Hey guys, the lovely Nymfaux passed on this award to me (thank you!) and I shall pass it on because it seems too delicious not to.
How it works:
Hm. That’s an interesting question. One I have not yet thought about. Honestly, I don’t know how anonymous you can be with your face staring out (looking down?) on the side – not at all I guess. I don’t blog anonymously because I air my opinions about other people’s work on this blog and I want them to know where my opinions come from. You know, like reading a work in context of its author and the time period he/she lives/lived in. My reviews and reactions to various works would make more sense if they knew a little bit about me. And no, I don’t wish I had started out anonymously. I don’t want to hide behind anonymity while expressing opinions that might (or might not) be controversial.
When we were supposed to move houses. I refused. I am comfortable where I am and nothing my family could say or do would make me change my mind. Heh.
I try not to look in the mirror if I can help it. Especially in the mornings when my hair is… okay. I see myself. I see potential. I see a woman who could be more, way more than she is.
I’m from Fiji. A land of perpetual summer. I’d say water but I have these memories of my dad making pineapple juice from scratch – chilled in the fridge. Or we used to have “ice blocks” as we called them. Popsicles we made from scratch (milk, sugar, water, glass, popsicle stick, freezer).
It depends on the mood I am in. I am never bored. Seriously. (Unless I’m in a science class.) I write, read, watch Asian dramas or Hindi movies. Or any other foreign movie that catches my attention. Sometimes I embroider. Or listen to music. Or I lie on my bed and stare at the sky. Sometimes I just think.
What do you mean still? I have yet to accomplish something. Heh. I’d like to rule the world someday. Okay, not really. I don’t think I could handle the stress. Long term goal? I’d like to write a book. (I know, I know, who wouldn’t?) But more than that, I’d like to tell a story. I’d like to be someone people respect. I’d like to be someone who’s happy with what she is, what she has and who is very confident of herself. Of who she is. I’d like to get As in all my classes this year too.
In Primary school (Grade school) I was an Orator. Basically we had these Oratory competitions (public speaking, you’d call them in North America) and I had to memorize pages and pages of speeches and then go out and orate, get judged and win perhaps. I remember the first time I entered a competition. It was my teacher’s idea. I was in Grade 3 – short for my age. The topic of my speech was “What I Would Do if I Ruled the World.” I went up and in front of about a thousand people, I forgot everything I had memorized, mid-speech. Then I took a deep breath and started all over again.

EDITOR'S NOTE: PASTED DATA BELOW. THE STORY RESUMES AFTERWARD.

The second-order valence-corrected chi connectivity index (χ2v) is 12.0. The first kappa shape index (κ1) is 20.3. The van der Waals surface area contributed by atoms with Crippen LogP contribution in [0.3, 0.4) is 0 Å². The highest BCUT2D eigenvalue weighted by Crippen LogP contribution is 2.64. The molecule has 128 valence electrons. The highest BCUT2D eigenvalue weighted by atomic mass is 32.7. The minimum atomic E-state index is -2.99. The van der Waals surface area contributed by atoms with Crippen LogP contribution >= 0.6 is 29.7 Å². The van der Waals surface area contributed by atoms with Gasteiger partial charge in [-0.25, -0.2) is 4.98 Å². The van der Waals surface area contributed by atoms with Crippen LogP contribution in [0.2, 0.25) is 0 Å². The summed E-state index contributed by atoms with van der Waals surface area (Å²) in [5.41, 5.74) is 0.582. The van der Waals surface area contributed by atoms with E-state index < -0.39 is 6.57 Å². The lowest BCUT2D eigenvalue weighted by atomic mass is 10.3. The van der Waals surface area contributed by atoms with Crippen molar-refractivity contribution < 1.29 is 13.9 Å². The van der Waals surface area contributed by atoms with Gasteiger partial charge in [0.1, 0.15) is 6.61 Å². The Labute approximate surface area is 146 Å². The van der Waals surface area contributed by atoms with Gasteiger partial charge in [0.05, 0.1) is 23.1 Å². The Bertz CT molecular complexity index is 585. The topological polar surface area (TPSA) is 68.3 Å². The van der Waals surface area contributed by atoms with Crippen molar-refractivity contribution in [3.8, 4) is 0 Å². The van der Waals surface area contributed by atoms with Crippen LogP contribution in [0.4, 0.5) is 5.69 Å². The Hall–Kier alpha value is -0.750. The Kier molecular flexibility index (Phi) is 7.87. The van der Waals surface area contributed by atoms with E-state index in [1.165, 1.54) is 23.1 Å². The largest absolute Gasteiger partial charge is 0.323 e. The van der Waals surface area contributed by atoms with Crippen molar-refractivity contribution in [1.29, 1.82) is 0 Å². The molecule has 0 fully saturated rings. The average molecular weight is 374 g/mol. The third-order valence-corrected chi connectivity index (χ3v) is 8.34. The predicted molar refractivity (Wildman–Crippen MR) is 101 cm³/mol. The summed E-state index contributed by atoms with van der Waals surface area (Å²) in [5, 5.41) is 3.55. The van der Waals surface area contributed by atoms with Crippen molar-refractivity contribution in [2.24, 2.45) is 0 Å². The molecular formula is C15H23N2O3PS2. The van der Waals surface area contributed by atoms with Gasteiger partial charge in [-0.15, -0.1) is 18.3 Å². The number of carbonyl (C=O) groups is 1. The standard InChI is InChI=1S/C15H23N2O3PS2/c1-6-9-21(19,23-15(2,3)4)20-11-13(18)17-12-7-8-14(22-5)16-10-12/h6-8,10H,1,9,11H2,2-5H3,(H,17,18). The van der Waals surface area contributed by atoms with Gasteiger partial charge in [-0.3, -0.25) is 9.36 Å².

In High School, before we moved to Canada, I was part of this rebellious group of students who always got into trouble for pushing the rules of a conservative Muslim School. It was funny because our group also had the most number of school Prefects (think Harry Potter) and I was one. Actually I was the Deputy Head Girl. (Dude, we abused our positions so much.) I never fell for all the “blind obedience” spiel the teachers spewed. So I ended up in the Principal’s office (a short squat man who resembled a monkey) more times than not. It was okay. I once led the entire student body to attend school wearing regular clothes instead of the uniform. We got sent home as punishment but we went to the docks and ate ice cream instead. Then went home on the sugarcane truck.
If by poignant, you mean that your eyes still prickle with tears than the saddest moment of my life would have happened one night about two years ago. It was about 2 in the morning and my grandmother had been sick, on and off, so I was keeping awake so that I could hear if she needed help. That night I heard her making these strange moaning noises as though she was in a lot of pain. I screamed bloody murder and got the house awake in like half a second. She only recognized my voice and her hand feebly tightened on mine before relaxing its hold. The ambulance came and the saddest moment of my life was watching the ambulance drive away, it’s sirens blaring, knowing, somehow, in the deep recesses of my mind, of my heart that this was it. This was the end.
It used to be more difficult than it is now. Now I sort of detach myself from myself, if that makes sense. And structure my life as a story I can tell. As though the events are elastic and the actual happenings fictional. It makes it easier to talk about myself.
I’d much rather read. Anyone who knows me knows that I am not a phone person. I’m too easily distracted to pay attention for long periods of time on the phone. I’d much rather talk to a person in real life than on the phone.
Now to hand out this award:
Alissa – The Grammarian
Tina – The Book Couture